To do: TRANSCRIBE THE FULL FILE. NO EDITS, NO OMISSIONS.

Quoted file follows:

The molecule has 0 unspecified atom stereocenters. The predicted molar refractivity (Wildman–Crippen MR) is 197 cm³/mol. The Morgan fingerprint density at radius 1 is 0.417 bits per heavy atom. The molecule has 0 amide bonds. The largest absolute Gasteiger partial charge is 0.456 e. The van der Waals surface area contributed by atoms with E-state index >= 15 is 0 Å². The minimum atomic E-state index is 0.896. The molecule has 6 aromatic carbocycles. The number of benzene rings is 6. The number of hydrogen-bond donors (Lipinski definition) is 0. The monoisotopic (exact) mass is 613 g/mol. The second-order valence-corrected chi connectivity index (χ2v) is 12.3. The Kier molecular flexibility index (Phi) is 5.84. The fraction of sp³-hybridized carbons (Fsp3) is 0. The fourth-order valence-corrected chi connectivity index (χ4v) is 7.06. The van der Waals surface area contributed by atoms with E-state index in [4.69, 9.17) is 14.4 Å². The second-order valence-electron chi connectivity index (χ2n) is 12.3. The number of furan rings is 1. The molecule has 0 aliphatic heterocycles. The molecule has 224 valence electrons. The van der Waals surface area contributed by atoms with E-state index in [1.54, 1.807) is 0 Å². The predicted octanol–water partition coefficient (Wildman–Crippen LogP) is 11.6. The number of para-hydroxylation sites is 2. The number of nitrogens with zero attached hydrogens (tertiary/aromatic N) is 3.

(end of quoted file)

The molecule has 0 unspecified atom stereocenters. The predicted molar refractivity (Wildman–Crippen MR) is 197 cm³/mol. The Morgan fingerprint density at radius 1 is 0.417 bits per heavy atom. The molecule has 0 amide bonds. The largest absolute Gasteiger partial charge is 0.456 e. The van der Waals surface area contributed by atoms with E-state index >= 15 is 0 Å². The minimum atomic E-state index is 0.896. The molecule has 6 aromatic carbocycles. The number of benzene rings is 6. The number of hydrogen-bond donors (Lipinski definition) is 0. The monoisotopic (exact) mass is 613 g/mol. The second-order valence-corrected chi connectivity index (χ2v) is 12.3. The Kier molecular flexibility index (Phi) is 5.84. The fraction of sp³-hybridized carbons (Fsp3) is 0. The fourth-order valence-corrected chi connectivity index (χ4v) is 7.06. The van der Waals surface area contributed by atoms with E-state index in [4.69, 9.17) is 14.4 Å². The second-order valence-electron chi connectivity index (χ2n) is 12.3. The number of furan rings is 1. The molecule has 0 aliphatic heterocycles. The molecule has 224 valence electrons. The van der Waals surface area contributed by atoms with E-state index in [1.54, 1.807) is 0 Å². The predicted octanol–water partition coefficient (Wildman–Crippen LogP) is 11.6. The number of para-hydroxylation sites is 2. The number of nitrogens with zero attached hydrogens (tertiary/aromatic N) is 3.